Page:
It’s really as simple as this: when St. Cloud mortgage interest rates are low, good things happen in St. Cloud real estate. And last week, when The Washington Post commented on the news coming out of Washington, it indicated exactly that. “Mortgage rates fall for the third week in a row” was the headline summarizing the latest data from Freddie Mac. It was good news—but there were also new grounds to wonder how long it was going to last. 

One of the key reasons for the strength of St. Cloud's residential market has been shown in the ‘affordability’ index, which gives a numerical answer to the question every prospective local home buyer understands: can I afford it? The index uses a number of economic factors to come up with the answer to whether typical families can afford the monthly cost of a typical home. Of course, it all revolves around what that monthly cost actually is. For local buyers, that cost rises and falls along with St. Cloud interest rates. 

So the latest figures once again signaled smooth sailing. Nationally, Freddie Mac reported that the 30-year fixed-rate average had ‘slipped’ to 3.93%. Anything less than 4% is, in historical terms, really low. As homeowners who were around at the start of the 1980s will tell you, when mortgage interest rates climb into double digits, the monthly payment amounts grow so steep the whole market is hamstrung (in 1981 and 1982, mortgage interest rates averaged north of 16%!)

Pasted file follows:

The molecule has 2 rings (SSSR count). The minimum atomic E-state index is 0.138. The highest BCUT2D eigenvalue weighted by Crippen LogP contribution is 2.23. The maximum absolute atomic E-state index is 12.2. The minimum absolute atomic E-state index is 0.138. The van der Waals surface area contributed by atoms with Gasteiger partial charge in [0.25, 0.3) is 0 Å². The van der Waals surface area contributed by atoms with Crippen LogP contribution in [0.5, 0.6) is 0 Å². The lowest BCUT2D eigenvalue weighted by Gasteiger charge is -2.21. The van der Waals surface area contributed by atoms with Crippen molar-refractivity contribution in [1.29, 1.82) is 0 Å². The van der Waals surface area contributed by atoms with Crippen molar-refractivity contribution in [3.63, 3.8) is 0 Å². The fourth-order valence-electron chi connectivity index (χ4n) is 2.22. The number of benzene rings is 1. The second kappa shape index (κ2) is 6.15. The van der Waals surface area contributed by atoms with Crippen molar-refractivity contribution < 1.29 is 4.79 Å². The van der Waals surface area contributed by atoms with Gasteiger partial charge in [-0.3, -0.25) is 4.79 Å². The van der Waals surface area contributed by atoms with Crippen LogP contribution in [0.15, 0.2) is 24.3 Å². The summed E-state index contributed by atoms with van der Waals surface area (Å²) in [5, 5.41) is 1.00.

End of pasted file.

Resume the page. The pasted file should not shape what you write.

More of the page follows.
That’s the reason why anyone who is even beginning to lay plans to buy or sell knows their budget will be affected by the direction St. Cloud interest rates head. Consulting expert opinion hasn’t helped much over past few years, either. Most seers have been predicting a rise in rates for quite a while. They’ve been consistent (in being wrong).

Nevertheless, at the end of last week it looked increasingly likely that their expectations might finally be met—and soon. Federal Reserve’s Chairman Yellin has been issuing statements that indicate a bias toward raising Fed rates, if the economy can sustain them. On Friday, the latest labor reports were widely hailed as indicating the kind of strength that she had been talking about. The year’s final Fed meeting will take place on December 15-16. If they do raise the benchmark federal funds rate, St. Cloud mortgage interest rates will certainly follow. The real question on both fronts was how much…

When you decide to buy or sell a home, St. Cloud mortgage factors are important, yes—but they are only some of many considerations. One factor that won’t change is that I will be standing by, ready to help on all fronts!